Homeopathy and the NHS

Part of the debate – in Westminster Hall at 11:21 am on 29th March 2017.

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Photo of David Mowat David Mowat The Parliamentary Under-Secretary of State for Health 11:21 am, 29th March 2017

It is a pleasure to serve under your chairmanship, Mr Hanson. I congratulate my hon. Friend David Tredinnick on yet again leading the charge—we have debated this issue in various parts of Parliament—and on securing this debate in close proximity to Homeopathy Awareness Week, which starts on 10 April. He normally corresponds with my colleague, the Minister for Public Health and Innovation. I apologise that he has to put up with me today, but I will do my best to address the points he raised and set out as specifically as possible the Government’s and the NHS’s position on homeopathic remedies.

The Government have no particular position on the efficacy or not of any type of treatment, but we have a position on evidence-based medicine, and I will come on to talk about how we expect an evidence base to determine how we spend public money. There is an acceptance that there is great popularity for some parts of this medicine across the world, as my hon. Friend said. The Government have no particular control over how people spend their money in terms of these treatments. He was involved in the Walker report and review, which put in place a regulatory environment involving the Professional Standards Authority system and the voluntary lists for that.

As well as that popularity-led issue, there is the issue of how we spend public money in the NHS. I will come on to that process, but it is about the evidence base. It is right that there is a method of evaluating competing drugs, technologies and treatments. I will come on to talk about that and what it means in this context. We have no overall position on this issue. My hon. Friend made a good point about the over-prescription of antibiotics. He said that, in certain areas, homeopathic remedies may be an alternative.

I used the phrase “evidence-based medicine”, which means that the medicine is clinically cost-effective. Typically, the drugs that are used across the NHS are subject to trials—possibly lasting many, many years and involving large populations, statistically clear correlation and all that goes with it. A requirement of those drug trials is that their results are not anecdotal, but clearly repeatable. The drugs must demonstrate efficacy. When the National Institute for Health and Care Excellence evaluates them, it uses a threshold to measure their cost versus the quality of life and the years that are obtained by their use. Precisely the same criteria would be applied to any homeopathic or alternative remedy; they would be evaluated in that way. The Department’s position is that medicine must be evidence-based. Within that constraint, we use what the evidence tells us to use. For non-NHS expenditure, it is up to the public to buy what they wish, provided it is safe. There are some controls, and if I have time I will talk a little about the Walker review and what the controls are.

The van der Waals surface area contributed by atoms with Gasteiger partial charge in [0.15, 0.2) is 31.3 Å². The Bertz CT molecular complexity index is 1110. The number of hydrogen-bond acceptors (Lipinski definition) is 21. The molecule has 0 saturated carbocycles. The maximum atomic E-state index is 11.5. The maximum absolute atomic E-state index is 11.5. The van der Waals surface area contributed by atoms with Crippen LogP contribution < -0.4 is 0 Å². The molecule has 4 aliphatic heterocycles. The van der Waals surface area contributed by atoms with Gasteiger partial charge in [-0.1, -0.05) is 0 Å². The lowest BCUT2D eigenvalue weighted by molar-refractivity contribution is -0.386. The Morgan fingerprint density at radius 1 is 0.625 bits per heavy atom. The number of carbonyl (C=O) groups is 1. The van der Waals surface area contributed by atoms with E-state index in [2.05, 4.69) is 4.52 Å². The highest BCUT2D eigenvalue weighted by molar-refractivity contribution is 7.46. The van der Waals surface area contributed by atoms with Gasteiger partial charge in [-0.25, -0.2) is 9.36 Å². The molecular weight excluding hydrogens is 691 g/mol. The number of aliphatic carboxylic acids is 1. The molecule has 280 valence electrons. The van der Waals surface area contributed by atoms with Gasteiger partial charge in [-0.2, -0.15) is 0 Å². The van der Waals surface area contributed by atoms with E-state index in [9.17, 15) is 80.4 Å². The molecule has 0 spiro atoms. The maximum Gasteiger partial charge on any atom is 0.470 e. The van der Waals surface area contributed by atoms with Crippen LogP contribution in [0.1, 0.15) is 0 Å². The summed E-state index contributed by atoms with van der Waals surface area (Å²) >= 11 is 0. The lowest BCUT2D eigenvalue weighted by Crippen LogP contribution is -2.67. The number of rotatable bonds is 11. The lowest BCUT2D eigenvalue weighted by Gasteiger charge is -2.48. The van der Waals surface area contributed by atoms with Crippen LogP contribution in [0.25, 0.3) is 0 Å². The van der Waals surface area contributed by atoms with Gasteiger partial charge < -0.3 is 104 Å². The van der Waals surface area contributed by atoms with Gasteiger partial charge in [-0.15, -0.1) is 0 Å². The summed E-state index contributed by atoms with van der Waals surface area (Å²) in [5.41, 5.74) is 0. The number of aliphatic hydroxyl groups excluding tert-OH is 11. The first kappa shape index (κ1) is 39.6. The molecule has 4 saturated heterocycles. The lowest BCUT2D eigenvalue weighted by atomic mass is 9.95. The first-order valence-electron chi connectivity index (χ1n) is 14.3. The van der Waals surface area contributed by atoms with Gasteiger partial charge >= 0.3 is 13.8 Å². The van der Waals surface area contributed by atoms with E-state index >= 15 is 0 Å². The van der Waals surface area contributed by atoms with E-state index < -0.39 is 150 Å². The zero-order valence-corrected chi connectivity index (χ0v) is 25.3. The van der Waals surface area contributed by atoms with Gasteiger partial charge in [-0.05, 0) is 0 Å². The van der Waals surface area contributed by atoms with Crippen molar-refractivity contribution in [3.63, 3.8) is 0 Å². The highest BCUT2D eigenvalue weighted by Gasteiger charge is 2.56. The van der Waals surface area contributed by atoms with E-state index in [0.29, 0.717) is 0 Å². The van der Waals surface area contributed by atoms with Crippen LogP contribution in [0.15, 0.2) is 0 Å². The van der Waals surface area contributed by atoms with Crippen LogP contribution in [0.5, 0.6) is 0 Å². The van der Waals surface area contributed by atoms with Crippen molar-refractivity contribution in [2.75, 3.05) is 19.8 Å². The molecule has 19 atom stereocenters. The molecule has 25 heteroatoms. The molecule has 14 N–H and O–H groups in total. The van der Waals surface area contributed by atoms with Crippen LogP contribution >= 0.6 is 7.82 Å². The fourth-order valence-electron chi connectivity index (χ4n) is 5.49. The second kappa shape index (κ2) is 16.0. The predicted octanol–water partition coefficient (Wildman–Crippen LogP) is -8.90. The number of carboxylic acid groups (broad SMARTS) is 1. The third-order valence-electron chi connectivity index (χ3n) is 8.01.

The NHS’s commissioning power is set locally by CCGs, which are GP-led. They set out their policies, in terms of what the CCG uses, but as they do that we expect them to be advised and informed by best practice and, where they are available, by NICE guidelines. Within that, GPs have considerable discretion. As my hon. Friend knows, some GPs still prescribe such remedies, where that is permitted by the CCG. That is not something that the Government have chosen to interfere with, although the drive towards evidence-based medicine means that over the past decade the amount of prescribing has decreased considerably. Last year, something like 9,000 separate prescriptions were made in primary medicine at a cost of about £100,000. A decade ago, the figure was nearer £150,000. That decline has been driven not by a Government diktat, but by our requirement that all CCGs use an evidence base for their decisions.

My hon. Friend gave various views about the evidence base. In 2010, the House of Lords Science and Technology Committee said:

“There has been enough testing of homeopathy and plenty of evidence showing that it is not efficacious.”

More recently, NICE said that it is not aware of any evidence that demonstrates therapeutic effectiveness, and it does not currently recommend that homeopathy should be used as a treatment for any health condition. As a consequence, there has been a tail-off in the use of such remedies.

I accept that, in certain circumstances, patients may feel that they have tried many other things, and a physician working with them might say, “Let’s have a go at one of these things. What have we got to lose?” As I say, it is not the Government’s job to stop a GP taking that position in that situation. Very often, that will be done in conjunction with a patient who, as my hon. Friend said, feels as though they have tried everything else, and will have a go at it as a last resort. It may well be that, anecdotally, it works, whether that is through a placebo effect or for whatever other reason. It is not the Government’s job to stop that.

In the last minute that I have, I want to talk about the Walker review, of which I think my hon. Friend was the vice-chairman—he certainly helped to inform it. A system of regulation was brought in. We have been talking about the potential need for statutory regulation of the use of such remedies outside the health service. The Walker review looked at a variety of issues with respect to such medicines and concluded that we should put in place a voluntary system of regulation accredited by the PSA—something of a middle way.

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